Remembering Steve Backer   Leave a comment

A Letter To Steve

May 1, 2014

Dear Steve.

It’s been more than a year since we last spoke on the phone. That’s my fault. Last time you called me and after a lengthy conversation I then promised to call you. But I let working hard in California (and my distaste for email) leave a silence all this time. I apologize for that. You have been an important part of my life for thirty years. And you still are.

Last time we spoke we did some reminiscing about how we became friends through the music. During the 1980s I was with A&M records managing sales and distribution from Los Angeles, and as part of that responsibility I was the liaison with Windham Hill, which is how we met.  You were helping Windham Hill Records develop some new artists, and together we found that our musical tastes weren’t too dissimilar. After Windham Hill, you worked with RCA Records, creating the Novus series, and we reunited when I joined BMG in 1990 and moved to the east coast, working (like you) in New York City.  Besides, it wasn’t like we didn’t speak during our individual transitions as our friendship was way beyond a business association. And I was pleased that we’d be working together, again.

l-r: David Steffen, Carmen McRae, Steve Backer

Post Concert with Carmen McRae, ca. 1993 New York City. David Steffen (l), Steve Backer (r)

When I moved, in 1996, to Universal Music to manage GRP/Impulse Records, we once again shared ideas on projects, artists, musicians, and writers, where you contributed as a consultant and independent producer. It was you who directed me toward Impulse recording artist Michael Brecker, a musician whose music and reputation I knew, but a musician I had not yet had the pleasure of meeting. We had a mutual respect for other artists on the label, including Eric Reed, Diana Krall, Danilo Perez, Horace Silver, McCoy Tyner, and so many more. Your relationship with independent producer Michael Cuscuna and members of John Coltrane’s family contributed to some of our most amazing reissues and as importantly, our most amazing dinner conversations. The Live at Smalls project, though I’m sorry to say not embraced by some at GRP/Impulse, was a wonderful example of your ability to generate ideas on working with new, young talent. Your friendship eased my first days, weeks, and months at GRP/Impulse, helping me get to know the artists, and transitioning into my new job in New York. You told me to trust people like Hollis King whose creative touch helped redefine the artwork for the Impulse, GRP, Commodore (and other) recordings we released. You, knowingly or not, provided the imprimatur that helped make the difficult job of turning GRP around a little easier.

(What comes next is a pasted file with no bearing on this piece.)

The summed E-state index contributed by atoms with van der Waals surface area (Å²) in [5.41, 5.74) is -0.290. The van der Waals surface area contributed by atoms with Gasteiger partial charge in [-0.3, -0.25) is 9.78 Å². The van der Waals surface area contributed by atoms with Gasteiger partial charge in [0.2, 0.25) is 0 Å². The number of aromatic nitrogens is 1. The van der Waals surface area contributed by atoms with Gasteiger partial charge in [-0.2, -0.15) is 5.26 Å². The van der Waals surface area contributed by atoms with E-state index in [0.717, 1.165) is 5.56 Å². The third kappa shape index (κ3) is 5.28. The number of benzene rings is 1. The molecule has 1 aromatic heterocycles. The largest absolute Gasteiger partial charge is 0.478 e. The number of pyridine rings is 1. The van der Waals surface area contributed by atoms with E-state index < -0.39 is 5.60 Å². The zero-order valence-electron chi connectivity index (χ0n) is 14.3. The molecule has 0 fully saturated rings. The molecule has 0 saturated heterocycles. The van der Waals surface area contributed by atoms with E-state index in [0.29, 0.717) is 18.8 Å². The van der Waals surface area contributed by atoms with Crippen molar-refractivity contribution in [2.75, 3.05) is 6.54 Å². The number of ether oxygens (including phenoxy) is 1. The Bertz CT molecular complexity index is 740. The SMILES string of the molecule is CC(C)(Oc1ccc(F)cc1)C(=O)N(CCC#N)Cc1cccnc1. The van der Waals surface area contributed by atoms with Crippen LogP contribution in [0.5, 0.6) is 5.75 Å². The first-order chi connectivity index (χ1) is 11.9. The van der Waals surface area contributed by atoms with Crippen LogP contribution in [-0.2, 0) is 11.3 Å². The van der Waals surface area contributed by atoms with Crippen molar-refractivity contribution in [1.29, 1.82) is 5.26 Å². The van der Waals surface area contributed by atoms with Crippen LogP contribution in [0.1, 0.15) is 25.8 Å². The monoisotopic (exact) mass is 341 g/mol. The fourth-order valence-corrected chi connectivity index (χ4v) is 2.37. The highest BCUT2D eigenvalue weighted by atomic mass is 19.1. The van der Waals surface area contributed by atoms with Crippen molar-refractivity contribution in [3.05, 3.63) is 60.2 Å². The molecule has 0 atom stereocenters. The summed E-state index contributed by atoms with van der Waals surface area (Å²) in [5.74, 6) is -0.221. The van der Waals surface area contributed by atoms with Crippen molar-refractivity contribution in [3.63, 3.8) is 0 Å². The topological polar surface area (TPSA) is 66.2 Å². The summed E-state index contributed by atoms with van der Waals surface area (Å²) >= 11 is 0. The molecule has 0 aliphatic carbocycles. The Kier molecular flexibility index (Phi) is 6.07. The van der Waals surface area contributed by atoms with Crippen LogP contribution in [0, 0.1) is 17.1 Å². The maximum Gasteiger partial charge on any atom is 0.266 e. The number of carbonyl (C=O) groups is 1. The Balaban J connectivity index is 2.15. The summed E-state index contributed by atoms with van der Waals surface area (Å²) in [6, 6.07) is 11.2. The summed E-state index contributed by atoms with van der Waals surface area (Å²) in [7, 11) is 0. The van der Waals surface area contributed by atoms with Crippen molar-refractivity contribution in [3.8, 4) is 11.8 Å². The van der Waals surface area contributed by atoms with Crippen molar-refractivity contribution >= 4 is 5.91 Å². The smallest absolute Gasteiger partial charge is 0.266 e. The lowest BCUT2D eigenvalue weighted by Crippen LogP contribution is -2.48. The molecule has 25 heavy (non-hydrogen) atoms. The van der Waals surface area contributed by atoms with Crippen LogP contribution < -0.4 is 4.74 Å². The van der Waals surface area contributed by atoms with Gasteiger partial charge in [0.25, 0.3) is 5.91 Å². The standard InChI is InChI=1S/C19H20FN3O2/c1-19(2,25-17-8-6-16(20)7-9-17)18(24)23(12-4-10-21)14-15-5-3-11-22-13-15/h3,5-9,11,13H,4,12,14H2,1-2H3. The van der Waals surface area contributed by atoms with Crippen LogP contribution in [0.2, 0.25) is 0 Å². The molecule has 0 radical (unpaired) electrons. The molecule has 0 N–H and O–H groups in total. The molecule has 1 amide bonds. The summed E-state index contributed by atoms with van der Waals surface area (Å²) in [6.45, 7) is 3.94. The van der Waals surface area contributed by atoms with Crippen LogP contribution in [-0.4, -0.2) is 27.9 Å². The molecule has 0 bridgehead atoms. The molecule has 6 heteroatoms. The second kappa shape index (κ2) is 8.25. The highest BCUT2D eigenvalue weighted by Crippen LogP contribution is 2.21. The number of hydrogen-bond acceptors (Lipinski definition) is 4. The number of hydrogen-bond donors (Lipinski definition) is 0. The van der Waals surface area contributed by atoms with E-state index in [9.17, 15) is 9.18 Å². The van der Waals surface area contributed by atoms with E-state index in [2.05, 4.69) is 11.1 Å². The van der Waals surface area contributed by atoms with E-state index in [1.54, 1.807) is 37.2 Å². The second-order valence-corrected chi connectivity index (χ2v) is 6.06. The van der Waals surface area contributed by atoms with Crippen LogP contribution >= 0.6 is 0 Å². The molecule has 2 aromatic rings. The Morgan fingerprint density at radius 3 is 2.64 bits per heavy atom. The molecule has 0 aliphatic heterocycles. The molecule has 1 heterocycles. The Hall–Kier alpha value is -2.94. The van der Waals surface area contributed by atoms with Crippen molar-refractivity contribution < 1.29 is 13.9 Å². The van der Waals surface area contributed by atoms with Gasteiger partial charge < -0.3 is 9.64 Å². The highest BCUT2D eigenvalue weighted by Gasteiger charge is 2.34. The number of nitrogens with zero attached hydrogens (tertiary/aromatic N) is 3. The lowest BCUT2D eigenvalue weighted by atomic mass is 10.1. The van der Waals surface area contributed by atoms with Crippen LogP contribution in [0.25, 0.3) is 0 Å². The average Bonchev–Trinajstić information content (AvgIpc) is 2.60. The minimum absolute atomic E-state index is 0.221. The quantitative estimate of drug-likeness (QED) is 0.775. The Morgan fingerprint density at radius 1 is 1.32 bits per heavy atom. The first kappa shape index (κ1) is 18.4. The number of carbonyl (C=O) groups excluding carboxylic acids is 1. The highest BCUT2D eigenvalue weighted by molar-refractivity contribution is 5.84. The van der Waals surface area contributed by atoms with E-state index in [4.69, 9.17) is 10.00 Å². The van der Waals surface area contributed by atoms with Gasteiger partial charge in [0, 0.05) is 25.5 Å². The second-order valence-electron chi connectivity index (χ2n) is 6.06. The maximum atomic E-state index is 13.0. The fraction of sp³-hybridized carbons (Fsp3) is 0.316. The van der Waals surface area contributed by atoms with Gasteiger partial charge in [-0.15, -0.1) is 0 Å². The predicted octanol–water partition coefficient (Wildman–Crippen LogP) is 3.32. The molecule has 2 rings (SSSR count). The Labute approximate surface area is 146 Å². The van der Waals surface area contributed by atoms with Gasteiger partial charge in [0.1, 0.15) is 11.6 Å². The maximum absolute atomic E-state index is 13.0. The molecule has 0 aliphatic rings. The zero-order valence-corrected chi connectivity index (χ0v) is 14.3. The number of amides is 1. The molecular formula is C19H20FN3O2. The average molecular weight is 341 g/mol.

Away from the office you have always been a rational sounding board to help clarify (or properly identify) the wheat and the chaff. You never suffered fools from those within the music industry or in daily life itself and your clarity was welcome. Our shared lunches, dinners, bottles of wine, (oh those bottles of wine) and concert performances we enjoyed together are vivid memories. A favorite photograph I’ve kept since it was taken more than 20 years ago shows us backstage after a performance by Carmen McRae.

The accolades you’ve received over the years have been the perfect musical bed to drown out the noise from the occasional “colleague” with whom you could, would, and did disagree. Shortcuts and corner-cutting were never strategic options for you. Each artist you signed, each recording you made, each reissue you helped bring back to the public was treated with respect and dignity. For you, quality on all fronts wasn’t a sometimes thing. It was a necessary component of the process. Artistry has been an all-encompassing concept, and part of your mantra. The dignity of the artist is not to be lost in the process as long as you are in charge.

I received an email from Gail Boyd recently alerting me to an article about you in the New York Times. The article was titled, somewhat mysteriously, “Steve Backer, a Force for Jazz at Major Labels, Dies at 76”.  Why would they profile your wonderful career and then apply that title to the piece? The Times has been wrong before and I can only assume that some other guy named Steve Backer died and they didn’t check the facts. You may or may not know this or acknowledge this but you’re a legend in our music community. Our lives have traveled somewhat parallel paths (although I’m not legendary), as we spent a decade or more working at other companies before finally meeting in the 1980s. I’m just glad our lives did, in fact, cross. The music has been as central to your life as it has been to mine.

Let’s clear this other thing up. You’re not dead. Your here, with all of us right now. Your music continues to play on. And what you’ve contributed to all of the lives you’ve touched is not some amorphous, ephemeral thing. It’s tangible, real, valuable, and not to be casually discarded. You’ve made a difference and I’m pissed off that anyone could actually think you’ve gone and died. Until I see you again, consider suing the Times; then once this dead thing is straightened out, let’s meet for a great bottle of wine, at one of our favorite spots in Manhattan. We’ll reminisce, laugh, shed a tear or two, and toast the music.

Love you.

David

© David Steffen 2014

 

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